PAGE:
July 20, 2016 by Lyn
You could say I’m a little bit crazy
You could call me insane
Walkin’ ’round with all these whispers
Runnin’ ’round here in my brain
I just can’t help but hear ’em
Man, I can’t avoid it
The first Sunday in April
Shahin lay in bed, once again between her husband and their Kept, idly stroking the scales on the back of Xaviera’s neck while the girl slept. She’d been sleeping less and less lately, woken by strange nightmares and stranger dreams. This last one, that had woken her this morning… the details were already fading, but she thought it had involved fighting at the side of Ib and a strange, lovely woman, herself wielding a long, black sword against a creature that looked like a demon.
He’d shown up a lot, lately, that demon. Skin like coal and fire, muscles bulging, horns curling back from his head, down his back like a strange cloak, his smile black and fierce, his grip… she had nightmares about the way he grabbed her arms.
Being awake was better. When she was awake, she could feel Emrys beside her, feel her son inside her, pet Xaviera until she calmed down. She enjoyed, she’d found, the way the girl’s scales felt under her fingers, the smooth coolness, the faint texture.
She tried to be quiet, but the pain was getting to be too much. She hadn’t had anything to drink in days, because she couldn’t make it to the bucket on the other side of the room. Her skin hurt growing in. It hadn’t done that the first few times, but by now, she could barely walk.
She needed to get out. She knew she’d die here. She knew that gangrene would set in, and she would slowly rot away, even after they amputated her legs. Her mistress had told her that, long ago. She’d thought she was lying, but deep inside, she’d always know this was coming.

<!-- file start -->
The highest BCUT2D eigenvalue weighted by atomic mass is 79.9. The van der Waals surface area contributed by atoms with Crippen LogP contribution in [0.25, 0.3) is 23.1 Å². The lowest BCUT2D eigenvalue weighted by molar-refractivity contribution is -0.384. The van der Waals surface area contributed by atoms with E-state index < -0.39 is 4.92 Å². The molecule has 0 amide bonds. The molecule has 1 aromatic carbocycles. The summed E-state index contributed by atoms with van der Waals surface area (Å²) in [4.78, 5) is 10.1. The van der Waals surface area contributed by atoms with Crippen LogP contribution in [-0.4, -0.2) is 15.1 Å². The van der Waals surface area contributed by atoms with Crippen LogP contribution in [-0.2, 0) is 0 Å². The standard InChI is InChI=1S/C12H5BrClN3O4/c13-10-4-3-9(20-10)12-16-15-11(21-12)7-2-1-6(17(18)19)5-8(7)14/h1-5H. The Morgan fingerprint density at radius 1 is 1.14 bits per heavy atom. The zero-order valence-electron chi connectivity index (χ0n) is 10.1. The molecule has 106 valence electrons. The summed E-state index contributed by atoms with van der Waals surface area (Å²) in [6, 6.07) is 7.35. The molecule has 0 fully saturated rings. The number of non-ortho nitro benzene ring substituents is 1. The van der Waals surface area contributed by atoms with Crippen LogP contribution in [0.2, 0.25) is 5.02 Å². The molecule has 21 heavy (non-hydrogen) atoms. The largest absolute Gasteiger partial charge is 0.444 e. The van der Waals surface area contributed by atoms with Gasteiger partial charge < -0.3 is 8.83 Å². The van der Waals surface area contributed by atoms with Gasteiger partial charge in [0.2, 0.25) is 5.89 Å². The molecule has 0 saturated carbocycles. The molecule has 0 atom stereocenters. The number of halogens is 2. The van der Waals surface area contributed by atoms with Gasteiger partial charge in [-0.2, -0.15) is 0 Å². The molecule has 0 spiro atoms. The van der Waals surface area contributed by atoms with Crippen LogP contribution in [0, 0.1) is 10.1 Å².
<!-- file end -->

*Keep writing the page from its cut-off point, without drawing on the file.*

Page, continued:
If she waited until they amputated, she’d never make it out. She had to move now.
Shahin pulled her hand away from Xaviera, shuddering. She hadn’t seen anything like that without intentionally willing it in months, long enough that she’d begun to think she was over her “I see dead people” problem, long enough she’d almost forgotten how harsh her death visions could be.
Not death, she realized; this one had taken a turn from her death vision, and had suggested a possibility that Xaviera might survive her fate. Not avoid it altogether, more’s the pity, but at least live through it.
My visions can be changed? Or maybe, my visions can change the future. After Steve, she’d thought that was impossible, thought that her visions were fixed in time. If they weren’t, if she could change the future… That makes everything more bearable.
She should go talk to Professor Pelletier about this. She’d been reluctant to do so up until now, still thinking of her visions as her private freak-parade thing, almost shameful and certainly gruesome. But if the future was malleable…
She pulled herself into a sitting position, one hand on Xaviera and one on Emrys for support. She should go talk to the Professor. She should…